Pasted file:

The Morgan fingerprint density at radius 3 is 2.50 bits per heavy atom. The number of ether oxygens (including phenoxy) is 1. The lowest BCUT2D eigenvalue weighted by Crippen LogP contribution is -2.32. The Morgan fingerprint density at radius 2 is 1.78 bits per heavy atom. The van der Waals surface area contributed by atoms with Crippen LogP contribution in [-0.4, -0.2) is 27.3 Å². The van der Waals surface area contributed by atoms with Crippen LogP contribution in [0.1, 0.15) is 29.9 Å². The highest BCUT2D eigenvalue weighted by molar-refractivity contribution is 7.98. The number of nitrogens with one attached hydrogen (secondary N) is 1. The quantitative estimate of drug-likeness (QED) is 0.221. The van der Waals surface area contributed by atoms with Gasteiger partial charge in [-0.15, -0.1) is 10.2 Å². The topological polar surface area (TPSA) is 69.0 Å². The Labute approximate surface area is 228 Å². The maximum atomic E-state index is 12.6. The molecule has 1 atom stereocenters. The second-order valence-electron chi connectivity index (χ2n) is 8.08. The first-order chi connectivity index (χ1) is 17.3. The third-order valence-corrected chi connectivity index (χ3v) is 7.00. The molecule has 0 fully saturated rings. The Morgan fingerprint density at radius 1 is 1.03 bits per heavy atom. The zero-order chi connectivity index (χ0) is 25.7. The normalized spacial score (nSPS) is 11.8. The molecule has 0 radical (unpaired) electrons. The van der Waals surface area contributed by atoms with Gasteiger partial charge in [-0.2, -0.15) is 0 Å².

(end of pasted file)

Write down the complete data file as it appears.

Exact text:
The Morgan fingerprint density at radius 3 is 2.50 bits per heavy atom. The number of ether oxygens (including phenoxy) is 1. The lowest BCUT2D eigenvalue weighted by Crippen LogP contribution is -2.32. The Morgan fingerprint density at radius 2 is 1.78 bits per heavy atom. The van der Waals surface area contributed by atoms with Crippen LogP contribution in [-0.4, -0.2) is 27.3 Å². The van der Waals surface area contributed by atoms with Crippen LogP contribution in [0.1, 0.15) is 29.9 Å². The highest BCUT2D eigenvalue weighted by molar-refractivity contribution is 7.98. The number of nitrogens with one attached hydrogen (secondary N) is 1. The quantitative estimate of drug-likeness (QED) is 0.221. The van der Waals surface area contributed by atoms with Gasteiger partial charge in [-0.15, -0.1) is 10.2 Å². The topological polar surface area (TPSA) is 69.0 Å². The Labute approximate surface area is 228 Å². The maximum atomic E-state index is 12.6. The molecule has 1 atom stereocenters. The second-order valence-electron chi connectivity index (χ2n) is 8.08. The first-order chi connectivity index (χ1) is 17.3. The third-order valence-corrected chi connectivity index (χ3v) is 7.00. The molecule has 0 fully saturated rings. The Morgan fingerprint density at radius 1 is 1.03 bits per heavy atom. The zero-order chi connectivity index (χ0) is 25.7. The normalized spacial score (nSPS) is 11.8. The molecule has 0 radical (unpaired) electrons. The van der Waals surface area contributed by atoms with Gasteiger partial charge in [-0.2, -0.15) is 0 Å².